The "Made Locally" Effect Do you remember New in Town, the Renee Zellweger flop about a Miami transplant having a go of Minneapolis? Well, apparently the only people that do live in Minneapolis. The romantic comedy had no traction anywhere else. While most cities shunned romantic comedies--even well-reviewed ones, like The Proposal, did better further outside the city, Confessions of a Shopaholic was a modest exception. The frothy shopping film had a good ranking in the Upper East Side,

Midtown, and West Side neighborhoods in Manhattan, but was utterly absent in the East Village, Lower East Side, and West Brooklyn neighborhoods (like Williamsburg and Park Slope). Here, again, there are two possible solutions. The hipster-populated neighborhoods either saw the film in theatres, and that was enough, or they were simply too cool for the movie. Given the tiny box-office take, I suspect the latter. Other films appealed to niche populations tied to a geographical location, even if the movie wasn't set in that city. Appaloosa, a Western set in Albuquerque, did exceptionally well in parts of Dallas and L.A., but little business in the other big cities.

Netflix"The Black Boost" Films with black actors in lead roles did really, really well in the areas of cities with large black populations, while showing little or no "Top 50" activity anywhere else. Atlanta and Washington D.C. lit up for films like Lakeview Terrace, Traitor, Obsessed,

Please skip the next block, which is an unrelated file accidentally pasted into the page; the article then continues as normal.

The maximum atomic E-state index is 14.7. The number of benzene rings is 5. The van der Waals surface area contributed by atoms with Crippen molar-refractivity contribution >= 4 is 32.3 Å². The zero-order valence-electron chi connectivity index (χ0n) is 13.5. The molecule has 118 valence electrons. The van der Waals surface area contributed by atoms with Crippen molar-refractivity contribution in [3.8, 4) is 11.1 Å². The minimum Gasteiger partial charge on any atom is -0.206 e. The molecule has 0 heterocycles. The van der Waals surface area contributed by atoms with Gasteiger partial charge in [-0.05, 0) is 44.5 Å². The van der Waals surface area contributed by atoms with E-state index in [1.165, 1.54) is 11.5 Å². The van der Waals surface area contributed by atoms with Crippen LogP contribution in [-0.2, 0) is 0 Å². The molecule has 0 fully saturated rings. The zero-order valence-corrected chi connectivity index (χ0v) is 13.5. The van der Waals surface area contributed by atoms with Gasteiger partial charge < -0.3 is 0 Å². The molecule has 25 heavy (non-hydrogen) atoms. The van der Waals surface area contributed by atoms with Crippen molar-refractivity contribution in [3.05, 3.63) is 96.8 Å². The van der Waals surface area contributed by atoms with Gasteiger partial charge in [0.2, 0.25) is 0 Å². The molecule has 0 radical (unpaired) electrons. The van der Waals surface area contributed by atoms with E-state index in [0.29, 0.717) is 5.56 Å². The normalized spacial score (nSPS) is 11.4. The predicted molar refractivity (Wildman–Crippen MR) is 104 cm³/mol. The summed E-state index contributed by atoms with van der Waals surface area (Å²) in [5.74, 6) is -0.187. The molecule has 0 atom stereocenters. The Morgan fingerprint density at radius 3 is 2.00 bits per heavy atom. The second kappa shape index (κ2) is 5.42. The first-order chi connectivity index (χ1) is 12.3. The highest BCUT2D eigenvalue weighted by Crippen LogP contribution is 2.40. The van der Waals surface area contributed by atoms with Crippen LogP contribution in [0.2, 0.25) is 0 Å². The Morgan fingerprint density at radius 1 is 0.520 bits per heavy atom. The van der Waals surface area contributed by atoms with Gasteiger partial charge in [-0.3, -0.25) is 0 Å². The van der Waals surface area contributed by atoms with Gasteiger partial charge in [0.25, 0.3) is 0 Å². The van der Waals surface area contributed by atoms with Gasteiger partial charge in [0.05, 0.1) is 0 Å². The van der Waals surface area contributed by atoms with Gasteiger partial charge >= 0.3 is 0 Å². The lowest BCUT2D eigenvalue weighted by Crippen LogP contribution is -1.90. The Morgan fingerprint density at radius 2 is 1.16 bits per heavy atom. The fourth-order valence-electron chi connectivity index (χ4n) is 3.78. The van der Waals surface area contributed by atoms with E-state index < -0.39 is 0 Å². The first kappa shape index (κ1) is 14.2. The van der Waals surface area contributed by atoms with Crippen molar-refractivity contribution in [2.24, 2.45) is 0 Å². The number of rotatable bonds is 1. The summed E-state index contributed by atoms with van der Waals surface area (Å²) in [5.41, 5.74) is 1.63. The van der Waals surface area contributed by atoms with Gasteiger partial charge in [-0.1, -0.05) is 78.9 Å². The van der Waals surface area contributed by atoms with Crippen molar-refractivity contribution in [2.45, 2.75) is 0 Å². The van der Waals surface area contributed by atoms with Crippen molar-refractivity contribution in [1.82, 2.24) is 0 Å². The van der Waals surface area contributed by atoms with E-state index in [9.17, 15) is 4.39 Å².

The Secret Life of Bees, T
yler Perry's The Family that Preys, Tyler Perry's Madea Goes to Jail, The Taking of Pelham 1 2 3, Not Easily Broken,

and Cadillac Records. That's a lot of movies. The South side of Chicago, areas of Dallas, spots all over New York City, and wee sections of Boston, Miami and L.A. also showed heavy activity on these movies. The exception was Seven Pounds, the Will Smith would-be awards movie that was dark red everywhere, indicating heavy rentals.

"The Blue State Boost" Surprise, surprise. People who saw Bush-lambasting W. were concentrated in blue state areas. Milk, set in San Francisco and appealing to liberal, gay-friendly, and awards film audiences, had high levels of rentals in the Bay Area and the liberal areas of other cities, though it bled more easily into other areas than W. Religulous did better in Western states, which have a reputation for being less church-going. Denver, followed by Seattle, was hot for the religion-mocking documentary.

After noting these trends, I'd also like to point out some confounding variables. People who subscribe to Netflix have something in common--they enjoy movies, have enough income to pay for monthly deliveries of said movies, and probably have some other demographic information in common, whether it's race, gender, age, income, or level of education. That can skew results. Netlfix is not the only sign of a movie's popularity in a particular location, since it doesn't know if someone saw the movie in theatres or bought the movie. As noted, that's why I suspected Wall-E was being rented in urban areas and bought (and thus off the map) in areas outside cities. That being said, this data can provide valuable information to distributors and exhibitors wondering why some films that do well at the box office flop for their theatres, and vice versa.